Sauropoda – long-necked, often enormous herbivores.

With small heads atop long necks, sauropods are the largest land animals in history, and among the most successful dinosaurs. Images: Plateosaurus (top left, FunkMonk); Amargasaurus (top right, Nobu Tamura); Argentinosaurus (bottom, Sellers et al); from Wikimedia.

Theropoda – bipedal carnivores (mostly), including the only living dinosaur group: the birds.

Theropods are mostly carnivorous, bipedal dinosaurs, and the most diverse and successful group of dinosaurs. Images: Spinosaurus (top left, Durbed); Allosaurus (top right, The_Wookies); Deinonychus eating a small ornithopod (bottom left, Emily Willoughby); from Wikimedia. And an owl from Pixabay.

Early Dinosaurs

Dinosaurs appeared in the Triassic Period, with the oldest definite members of the group dating to around 230 million years ago. Even as they diverged into the lineages that would ultimately give rise to all the diversity you see above, early dinosaurs looked very similar. In fact, paleontologists have a very difficult time figuring out exactly how early dinosaurs are related to each other, and to later groups, which is why there’s been a lot of talk about Ornithoscelida recently!

Early dinosaurs were bipedal omnivores, herbivores, and carnivores with the ancestral dinosaurian grapsing hands. Images: Eoraptor (top left, Nobu Tamura); Camposaurus (bottom left, Tomozosaurus); Herrerasaurus (right, Dallas Krentzel); from Wikimedia.

Dinosaurs belong to Archosauria, the group of reptiles that includes crocodylomorphs and relatives on one side, and dinosaurs and pterosaurs (and relatives) on the other. Dinosaurs themselves evolved among a diverse group of closely-related dinosauromorphs, as well as lots of early crocodylomorphs and therapsids (early relatives of mammals).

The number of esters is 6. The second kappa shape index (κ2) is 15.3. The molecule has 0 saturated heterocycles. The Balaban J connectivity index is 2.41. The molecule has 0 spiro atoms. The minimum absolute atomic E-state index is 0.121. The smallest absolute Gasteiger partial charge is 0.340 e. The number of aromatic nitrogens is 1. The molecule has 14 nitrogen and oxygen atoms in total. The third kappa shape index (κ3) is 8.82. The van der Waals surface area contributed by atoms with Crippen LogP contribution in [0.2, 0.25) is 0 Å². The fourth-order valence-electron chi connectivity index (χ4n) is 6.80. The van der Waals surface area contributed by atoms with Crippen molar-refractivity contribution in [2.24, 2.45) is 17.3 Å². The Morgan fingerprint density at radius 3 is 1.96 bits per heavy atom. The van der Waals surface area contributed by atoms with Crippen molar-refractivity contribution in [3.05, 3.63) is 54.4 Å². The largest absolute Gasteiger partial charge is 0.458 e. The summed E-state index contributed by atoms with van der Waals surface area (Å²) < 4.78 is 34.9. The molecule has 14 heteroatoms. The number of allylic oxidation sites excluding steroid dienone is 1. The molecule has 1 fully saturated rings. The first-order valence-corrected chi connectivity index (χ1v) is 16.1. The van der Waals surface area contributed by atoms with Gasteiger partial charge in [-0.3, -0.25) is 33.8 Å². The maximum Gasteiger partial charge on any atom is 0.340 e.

These are NOT dinosaurs, but the very closely-related dinosauromorphs that lived alongside them in the Triassic. Images: Silesaurus (top left, Dmitry Bodganov); Lagosuchus (bottom left, ArthurWeasley); Lagerpeton (right, Nobu Tamura); from Wikimedia.

After the end-Triassic extinction, most of the dinosaurs’ terrestrial competition had been wiped out, clearing the way for this one group of ruling reptiles to take over the dominant niches on land, and hold them for nearly the next 150 million years.

If you want a fantastic source of general dinosaur info, check our Dr. Tom Holtz’s very thorough and up-to-date course, Dinosaurs: A Natural History.

Also, for a great depiction of the diversity and scale of Mesozoic dinosaurs, check out this great video!

If you enjoyed this topic and want more like it, check out our other dinosaur episodes:

We also invite you to follow us on Twitter, Facebook, or Instagram, buy merch at our Zazzle store, join our Discord server, or consider supporting us with a one-time PayPal donation or on Patreon to get bonus recordings and other goodies!

Please feel free to contact us with comments, questions, or topic suggestions, and to rate and review us on iTunes!